Mike Preston: For some reason, Cam Cameron hasn't let Flacco throw a lot in the red zone, and if he did, especially in previous years, it was always on safe routes to the outside. In the past two years, he has let Flacco throw the post to Derrick Mason or Anquan Boldin, but that has become predictable. As far as running the ball, the Ravens have made a strong effort this season to get Rice out in space more, and it has worked. Against the Texans, the Ravens probably ran more cutbacks with Rice than at any other time because Houston's running game is very similar to theirs.
As far as the overall offense, it's more wide open and a bit more exciting than in previous years. It's only been five games, and with so many new faces on offense, we shouldn't be overly critical of Cameron yet. He deserves a few more weeks. If the offensive line continues to improve, so will the offense.
Joe of Bel Air: With Torrey Smith's solid play over the last few weeks, what do you see his role being once Lee Evans returns? Do you think he will continue to be a starter or do you see him being the 3rd slot receiver?
Mike Preston: Smith has made some big plays, but he should go back to No. 3 when Evans returns. Evans has much more experience, discipline and consistency than Smith, and he has played in some big games, even though he previously played for the Bills. The Ravens made a trade for Evans and signed him to a new contract, so they'll definitely pencil him in as the starter when he returns.
But it will be interesting to see how the passing game develops with Evans and Smith on the outside, and Boldin in the slot. That's a pretty good trio.
Kevin: Which young Ravens defender has impressed you most this season?
Mike Preston: There are two: Cary Williams and Terrence Cody.
I thought Williams would barely make the roster, but instead he has played extremely well. Despite getting picked on, he has recovered quickly coming back from big plays, and he is strong in run support. He doesn't miss a lot of tackles. Cody is now becoming fun to watch. It was cool watching him do those barrel rolls last week after a tackle against the Texans, and he looks like he is enjoying the game.
With Cody and Ngata on the inside, there is no room to run, no air to breathe.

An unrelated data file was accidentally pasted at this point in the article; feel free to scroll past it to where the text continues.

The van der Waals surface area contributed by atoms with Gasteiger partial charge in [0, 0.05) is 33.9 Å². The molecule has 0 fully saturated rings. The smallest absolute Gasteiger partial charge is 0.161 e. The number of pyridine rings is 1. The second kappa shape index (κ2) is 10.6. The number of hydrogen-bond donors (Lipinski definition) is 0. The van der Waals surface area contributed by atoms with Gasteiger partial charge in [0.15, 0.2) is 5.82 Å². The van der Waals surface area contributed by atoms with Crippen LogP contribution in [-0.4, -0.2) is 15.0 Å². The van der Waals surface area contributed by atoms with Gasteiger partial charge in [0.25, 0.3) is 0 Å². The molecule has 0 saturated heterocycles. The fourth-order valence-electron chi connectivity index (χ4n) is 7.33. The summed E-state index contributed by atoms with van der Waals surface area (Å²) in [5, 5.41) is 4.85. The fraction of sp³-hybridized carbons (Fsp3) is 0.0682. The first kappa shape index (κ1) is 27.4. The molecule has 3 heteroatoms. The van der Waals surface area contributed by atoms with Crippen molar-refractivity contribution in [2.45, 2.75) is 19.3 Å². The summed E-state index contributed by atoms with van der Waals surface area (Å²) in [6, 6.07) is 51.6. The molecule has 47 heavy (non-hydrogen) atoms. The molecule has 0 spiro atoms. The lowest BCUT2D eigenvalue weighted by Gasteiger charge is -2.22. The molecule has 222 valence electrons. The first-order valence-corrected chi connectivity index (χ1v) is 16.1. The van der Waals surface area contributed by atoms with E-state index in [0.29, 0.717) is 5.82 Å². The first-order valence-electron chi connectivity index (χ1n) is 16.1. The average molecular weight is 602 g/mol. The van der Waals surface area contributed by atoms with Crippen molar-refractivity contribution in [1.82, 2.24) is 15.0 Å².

Ronny: Have you seen John Harbaugh grow as a coach, and if so, what areas has he gotten better at?
Mike Preston: He has gotten better in trying to put his stamp on the offense, and once he does that, he will have complete knowledge and control of the entire team. He has gotten better in organizing his staff, especially with the challenges on game day. I think for the first time this season he is communicating more with his players, especially the veterans. When he first got to Baltimore, it was his way or else. Now he is letting the veterans have a voice and he will get more out of them and his team.
He still needs to work on building relationships with others over at The Castle. He needs to learn how to talk to people, not be so condescending, so quick to point out that "I'm the head coach." If he improves in that area, he could become a really good head coach, one that others want to work hard for.
Oops, forgot one other area of improvement: Clock management. Somebody fax him the handbook.
Justin: Every coach in the NFL is expected to repeatedly echo the phrase, "one game at a time." But do you think Coach Harbaugh is looking ahead to the Ravens' matchup with his younger brother's team, the 5-1 49ers?
Mike Preston: Nope. Both guys are too smart to fall into that trap. It will be a big game when it gets here, but it doesn't make a difference now.
Stuart in Sarasota, Fla.: Several articles in The Sun have compared this year's defense to the Super Bowl defense. Since it appears that Billy Cundiff is our most consistent weapon, why don't we get Trent Dilfer out of retirement to quarterback the offense?
Mike Preston: Only if we can get Jermaine Lewis back as the return specialist.Copyright © 2014, Los Angeles Times